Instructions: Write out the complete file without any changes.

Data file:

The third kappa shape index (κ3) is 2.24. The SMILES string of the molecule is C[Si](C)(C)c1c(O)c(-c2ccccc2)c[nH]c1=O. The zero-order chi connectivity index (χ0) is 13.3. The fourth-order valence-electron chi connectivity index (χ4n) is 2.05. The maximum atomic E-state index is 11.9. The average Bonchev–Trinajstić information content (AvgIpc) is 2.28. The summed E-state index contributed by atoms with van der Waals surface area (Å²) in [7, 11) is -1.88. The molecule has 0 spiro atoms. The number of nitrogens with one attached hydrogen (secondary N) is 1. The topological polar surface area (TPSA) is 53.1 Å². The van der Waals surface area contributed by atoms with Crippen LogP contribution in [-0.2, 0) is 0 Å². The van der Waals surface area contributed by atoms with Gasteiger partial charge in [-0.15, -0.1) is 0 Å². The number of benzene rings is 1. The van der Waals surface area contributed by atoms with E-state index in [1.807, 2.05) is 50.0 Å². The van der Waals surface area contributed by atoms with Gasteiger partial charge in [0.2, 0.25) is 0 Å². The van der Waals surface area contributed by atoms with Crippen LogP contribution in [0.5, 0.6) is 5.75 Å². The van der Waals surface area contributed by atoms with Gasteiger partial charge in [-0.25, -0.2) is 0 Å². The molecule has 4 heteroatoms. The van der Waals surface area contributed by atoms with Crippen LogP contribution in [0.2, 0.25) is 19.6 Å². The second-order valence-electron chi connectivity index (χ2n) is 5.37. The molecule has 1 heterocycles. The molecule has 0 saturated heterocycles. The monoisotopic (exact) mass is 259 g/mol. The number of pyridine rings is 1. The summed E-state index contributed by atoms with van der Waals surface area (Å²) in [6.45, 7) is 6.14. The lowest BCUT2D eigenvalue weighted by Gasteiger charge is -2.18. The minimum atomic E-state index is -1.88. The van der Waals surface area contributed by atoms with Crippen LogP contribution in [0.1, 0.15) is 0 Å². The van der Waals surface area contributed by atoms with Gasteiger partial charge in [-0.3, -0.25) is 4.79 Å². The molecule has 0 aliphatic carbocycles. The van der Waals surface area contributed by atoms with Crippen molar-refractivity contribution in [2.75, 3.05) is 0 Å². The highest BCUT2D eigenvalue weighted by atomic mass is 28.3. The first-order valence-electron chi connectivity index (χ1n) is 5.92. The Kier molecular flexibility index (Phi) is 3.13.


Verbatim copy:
The third kappa shape index (κ3) is 2.24. The SMILES string of the molecule is C[Si](C)(C)c1c(O)c(-c2ccccc2)c[nH]c1=O. The zero-order chi connectivity index (χ0) is 13.3. The fourth-order valence-electron chi connectivity index (χ4n) is 2.05. The maximum atomic E-state index is 11.9. The average Bonchev–Trinajstić information content (AvgIpc) is 2.28. The summed E-state index contributed by atoms with van der Waals surface area (Å²) in [7, 11) is -1.88. The molecule has 0 spiro atoms. The number of nitrogens with one attached hydrogen (secondary N) is 1. The topological polar surface area (TPSA) is 53.1 Å². The van der Waals surface area contributed by atoms with Crippen LogP contribution in [-0.2, 0) is 0 Å². The van der Waals surface area contributed by atoms with Gasteiger partial charge in [-0.15, -0.1) is 0 Å². The number of benzene rings is 1. The van der Waals surface area contributed by atoms with E-state index in [1.807, 2.05) is 50.0 Å². The van der Waals surface area contributed by atoms with Gasteiger partial charge in [0.2, 0.25) is 0 Å². The van der Waals surface area contributed by atoms with Crippen LogP contribution in [0.5, 0.6) is 5.75 Å². The van der Waals surface area contributed by atoms with Gasteiger partial charge in [-0.25, -0.2) is 0 Å². The molecule has 4 heteroatoms. The van der Waals surface area contributed by atoms with Crippen LogP contribution in [0.2, 0.25) is 19.6 Å². The second-order valence-electron chi connectivity index (χ2n) is 5.37. The molecule has 1 heterocycles. The molecule has 0 saturated heterocycles. The monoisotopic (exact) mass is 259 g/mol. The number of pyridine rings is 1. The summed E-state index contributed by atoms with van der Waals surface area (Å²) in [6.45, 7) is 6.14. The lowest BCUT2D eigenvalue weighted by Gasteiger charge is -2.18. The minimum atomic E-state index is -1.88. The van der Waals surface area contributed by atoms with Crippen LogP contribution in [0.1, 0.15) is 0 Å². The van der Waals surface area contributed by atoms with Gasteiger partial charge in [-0.3, -0.25) is 4.79 Å². The molecule has 0 aliphatic carbocycles. The van der Waals surface area contributed by atoms with Crippen molar-refractivity contribution in [2.75, 3.05) is 0 Å². The highest BCUT2D eigenvalue weighted by atomic mass is 28.3. The first-order valence-electron chi connectivity index (χ1n) is 5.92. The Kier molecular flexibility index (Phi) is 3.13.